Friday, November 4, 2016

annie's birth story - VBAC

So many people have been asking me to write up my birth story, so even though I rarely post on my blog anymore, here it is. Birth story for our beautiful Annie.

I was a week overdue and utterly convinced that my body would never go into labor when I went in for my 41 week appointment with my doctor. He and I discussed induction options, but since I was going for a VBAC and so desperately wanted to go into labor on my own, we decided that we wouldn’t induce until I hit 42 weeks. So one more glorious week of being the size of Germany. Oh joy.

But, just because what the heck, I asked him to strip my membranes for me to see if that would help move things along. It wasn’t going to work, though. My son had stayed in until my induction at 12 days late, and we all saw how that ended up (see c-section birth story here). I was pretty sure my body didn’t know what the heck it was doing when it came to labor.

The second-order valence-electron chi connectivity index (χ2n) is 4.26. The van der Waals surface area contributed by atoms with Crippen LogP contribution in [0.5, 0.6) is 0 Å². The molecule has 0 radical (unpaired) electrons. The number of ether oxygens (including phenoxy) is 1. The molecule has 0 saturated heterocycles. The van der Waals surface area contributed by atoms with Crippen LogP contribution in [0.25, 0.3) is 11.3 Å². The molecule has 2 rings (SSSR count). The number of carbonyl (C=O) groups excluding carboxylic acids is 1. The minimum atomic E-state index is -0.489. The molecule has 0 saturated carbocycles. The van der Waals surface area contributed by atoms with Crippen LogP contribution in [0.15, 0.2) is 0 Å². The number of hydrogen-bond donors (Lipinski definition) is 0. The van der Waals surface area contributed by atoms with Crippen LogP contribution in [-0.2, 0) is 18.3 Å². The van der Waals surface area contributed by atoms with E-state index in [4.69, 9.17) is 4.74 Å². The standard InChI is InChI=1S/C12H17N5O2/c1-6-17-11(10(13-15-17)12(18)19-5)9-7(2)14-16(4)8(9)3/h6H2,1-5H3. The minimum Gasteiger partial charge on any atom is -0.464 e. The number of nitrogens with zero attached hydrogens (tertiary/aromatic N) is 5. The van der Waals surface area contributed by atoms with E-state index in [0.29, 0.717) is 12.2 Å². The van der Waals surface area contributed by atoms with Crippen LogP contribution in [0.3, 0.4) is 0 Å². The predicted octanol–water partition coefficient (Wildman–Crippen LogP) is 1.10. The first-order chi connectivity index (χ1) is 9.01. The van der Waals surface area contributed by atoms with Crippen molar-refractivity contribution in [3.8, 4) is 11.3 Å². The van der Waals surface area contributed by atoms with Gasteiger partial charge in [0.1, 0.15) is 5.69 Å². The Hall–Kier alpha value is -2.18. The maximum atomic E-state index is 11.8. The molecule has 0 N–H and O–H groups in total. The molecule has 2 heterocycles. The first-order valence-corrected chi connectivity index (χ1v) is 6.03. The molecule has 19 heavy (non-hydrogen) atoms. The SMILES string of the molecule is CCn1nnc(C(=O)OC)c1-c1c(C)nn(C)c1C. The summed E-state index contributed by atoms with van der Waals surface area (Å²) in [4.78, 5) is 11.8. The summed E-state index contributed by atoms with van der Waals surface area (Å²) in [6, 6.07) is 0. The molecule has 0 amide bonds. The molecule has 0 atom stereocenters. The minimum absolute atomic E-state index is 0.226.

So I went home and while my son napped, bounced the crap outta my birth ball and ran up and down the two flights of stairs to our apartment 20 times (yes, I looked ridiculous. No, I didn’t get it on tape.) If that wasn’t gonna get baby girl to come out, nothing would.

No mucus, no bloody show, nothing. I was even having fewer Braxton hicks than normal. Curse you, labor gods, and how much you hate me. You guys are dumb.

So that night I went to a friend’s baby shower and then turned in for the night, already resigned to the fact that my baby wasn’t going to vacate my uterus any time soon.

In my dreams, I was feeling these steady pains that kept coming and going. But one of those pains finally woke me at 3:28am. I rolled over and closed my eyes. There was no way I was in labor.

But then at 3:36 I had another one. And then at 3:44. And holy crap, ow.

Finally after the contraction at 3:48, I had had enough of trying to take these lying down. I got up and moved into the rocking chair in the corner and tried to relax with some hypnobabies tracks.

But relaxing wasn’t as easy as I’d hoped it would be as the contractions got more and more painful. Pretty soon I was mooing like a cow through them and wondering how the flip my husband was still sleeping through all the noise I was making.